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Comic Con is more than just men in tights

MY name is Chris and I'm a comic book geek.

No, I don't live in my parents' basement, I don't recite lines from my favourite sci-fi actioners (unless the moment calls for it), I do have a girlfriend and I don't wear masks.

A novelty T-shirt is as far as I'll go – and maybe a Batman logo belt.

But this weekend, the inaugural MCM (Movie Comic Media) Ireland Comic Con kicks off in the RDS, and I couldn't be more excited.

Why? Well, it's a two-day expo straight out of London and aimed at comic book, video game and sci-fi fans. It has special guests, interactive panels, retro gaming, retail stands and costume competitions.

Aside from last year's Dublin Comic Con, it's the first time a major event of this kind has touched down in the city. We should celebrate.

For too long now, my interest in comics has been laughed at and ridiculed. I remember once sharing my love of Batman with a colleague, only for him to question why a bloke my age (26) hadn't yet outgrown a fascination with superheroes.

"Well, I suppose it's good to have a hobby," he told me. That's nice. Music, film, sport, comics – it's all relative. We're all fans of something, and though my collection of comic books, movie merchandise and memorabilia may be small (it's an expensive hobby), I take pride in it.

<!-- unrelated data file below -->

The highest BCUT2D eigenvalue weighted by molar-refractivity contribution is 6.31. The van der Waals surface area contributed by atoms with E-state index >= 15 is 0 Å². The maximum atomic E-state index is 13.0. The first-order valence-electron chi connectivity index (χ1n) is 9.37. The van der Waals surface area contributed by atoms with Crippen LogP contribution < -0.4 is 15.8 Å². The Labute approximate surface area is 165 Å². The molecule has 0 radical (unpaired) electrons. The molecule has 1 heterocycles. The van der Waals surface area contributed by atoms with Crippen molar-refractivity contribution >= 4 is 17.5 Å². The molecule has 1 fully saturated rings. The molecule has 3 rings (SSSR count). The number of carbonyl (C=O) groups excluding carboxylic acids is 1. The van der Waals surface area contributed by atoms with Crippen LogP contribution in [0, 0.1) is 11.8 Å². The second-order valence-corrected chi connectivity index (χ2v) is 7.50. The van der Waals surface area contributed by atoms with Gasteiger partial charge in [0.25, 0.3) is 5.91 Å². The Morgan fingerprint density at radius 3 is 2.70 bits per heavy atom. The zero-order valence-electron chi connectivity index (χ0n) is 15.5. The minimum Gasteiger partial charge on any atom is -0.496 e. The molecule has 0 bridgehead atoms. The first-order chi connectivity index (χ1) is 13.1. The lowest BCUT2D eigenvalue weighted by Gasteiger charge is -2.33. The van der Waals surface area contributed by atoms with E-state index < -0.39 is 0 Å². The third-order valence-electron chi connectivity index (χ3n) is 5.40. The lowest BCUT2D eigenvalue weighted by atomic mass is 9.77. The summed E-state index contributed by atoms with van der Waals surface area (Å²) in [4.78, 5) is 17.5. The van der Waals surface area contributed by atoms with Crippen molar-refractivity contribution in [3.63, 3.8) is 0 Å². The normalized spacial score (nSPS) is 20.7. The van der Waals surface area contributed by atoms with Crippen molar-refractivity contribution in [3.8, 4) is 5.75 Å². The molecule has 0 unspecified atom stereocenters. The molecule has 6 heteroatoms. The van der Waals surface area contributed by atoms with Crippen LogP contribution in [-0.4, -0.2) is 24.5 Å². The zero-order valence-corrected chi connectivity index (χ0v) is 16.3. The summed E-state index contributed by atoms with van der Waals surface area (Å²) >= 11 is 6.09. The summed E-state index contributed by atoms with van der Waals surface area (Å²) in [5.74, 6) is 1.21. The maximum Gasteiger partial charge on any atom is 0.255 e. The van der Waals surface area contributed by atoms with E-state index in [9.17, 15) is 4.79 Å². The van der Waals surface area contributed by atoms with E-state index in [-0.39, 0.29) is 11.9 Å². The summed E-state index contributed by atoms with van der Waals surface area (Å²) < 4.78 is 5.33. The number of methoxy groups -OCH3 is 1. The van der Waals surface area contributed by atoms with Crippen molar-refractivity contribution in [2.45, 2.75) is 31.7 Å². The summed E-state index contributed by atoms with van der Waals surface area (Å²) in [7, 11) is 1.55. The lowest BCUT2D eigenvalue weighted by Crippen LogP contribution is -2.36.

The Simpsons taught us that sci-fi geeks have no lives outside of their fan fiction. Enter the stereotypical Comic Book Guy – a bearded, overweight collector, store-owner and fully-fledged member of the Klingon fan community.

True, there are real-life aficionados who have, on occasion, flown too close to the sun, converting their homes to look like the starship Enterprise.

But every pastime has its nutjobs – the rest of us are just fans.


The RDS will no doubt attract its fair share of oddball characters who will stop at nothing to ask special guest Warwick Davis what it was like filming Return of the Jedi.

These lads are no different to the blokes who push their way to the front at gigs so that their favourite musicians can sign their records.

There's nothing more annoying than those who look down on another person's interests. It's like literary snobbery, only in this case there are more men in tights.

You see, a good comic can make for just as satisfying an experience as a decent novel. For example, at the moment I'm flipping through Mark Millar's Superman: Red Son, and it's a cracking read.

Yes, there are pictures, but make no mistake, these things aren't just for kids. Hollywood's lucrative love affair with superheroes is at an all-time high, with the most recent Marvel Studios installment, Captain America: The Winter Soldier taking in $96m (€70m) on its US release.

Okay. The coming together of comic book geeks for a huge, arena-sized exhibition might raise a chuckle or two among the haters.

But if we can have music festivals, theatrical jaunts, horror fairs and literary jubilees, then why not comic expos? I plan to take my three-year-old nephew, Conor, to this weekend's convention. Kids his age are now taught that superheroes are cool. I wish I'd had that.